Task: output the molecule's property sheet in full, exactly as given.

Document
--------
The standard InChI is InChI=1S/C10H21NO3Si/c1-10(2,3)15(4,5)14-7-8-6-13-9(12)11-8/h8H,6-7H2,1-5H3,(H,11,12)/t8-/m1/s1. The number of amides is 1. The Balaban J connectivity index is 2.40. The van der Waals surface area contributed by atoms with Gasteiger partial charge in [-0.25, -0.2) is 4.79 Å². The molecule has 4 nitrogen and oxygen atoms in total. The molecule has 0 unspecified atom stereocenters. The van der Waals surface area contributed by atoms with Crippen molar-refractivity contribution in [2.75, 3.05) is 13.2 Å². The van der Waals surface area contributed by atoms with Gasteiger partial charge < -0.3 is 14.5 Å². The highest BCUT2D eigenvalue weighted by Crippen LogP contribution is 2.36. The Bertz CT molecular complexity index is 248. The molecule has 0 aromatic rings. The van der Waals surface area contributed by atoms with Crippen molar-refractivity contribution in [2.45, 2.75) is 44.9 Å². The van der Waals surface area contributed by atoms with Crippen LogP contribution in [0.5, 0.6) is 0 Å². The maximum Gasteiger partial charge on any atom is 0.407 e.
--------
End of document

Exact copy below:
The standard InChI is InChI=1S/C10H21NO3Si/c1-10(2,3)15(4,5)14-7-8-6-13-9(12)11-8/h8H,6-7H2,1-5H3,(H,11,12)/t8-/m1/s1. The number of amides is 1. The Balaban J connectivity index is 2.40. The van der Waals surface area contributed by atoms with Gasteiger partial charge in [-0.25, -0.2) is 4.79 Å². The molecule has 4 nitrogen and oxygen atoms in total. The molecule has 0 unspecified atom stereocenters. The van der Waals surface area contributed by atoms with Crippen molar-refractivity contribution in [2.75, 3.05) is 13.2 Å². The van der Waals surface area contributed by atoms with Gasteiger partial charge < -0.3 is 14.5 Å². The highest BCUT2D eigenvalue weighted by Crippen LogP contribution is 2.36. The Bertz CT molecular complexity index is 248. The molecule has 0 aromatic rings. The van der Waals surface area contributed by atoms with Crippen molar-refractivity contribution in [2.45, 2.75) is 44.9 Å². The van der Waals surface area contributed by atoms with Crippen LogP contribution in [0.5, 0.6) is 0 Å². The maximum Gasteiger partial charge on any atom is 0.407 e.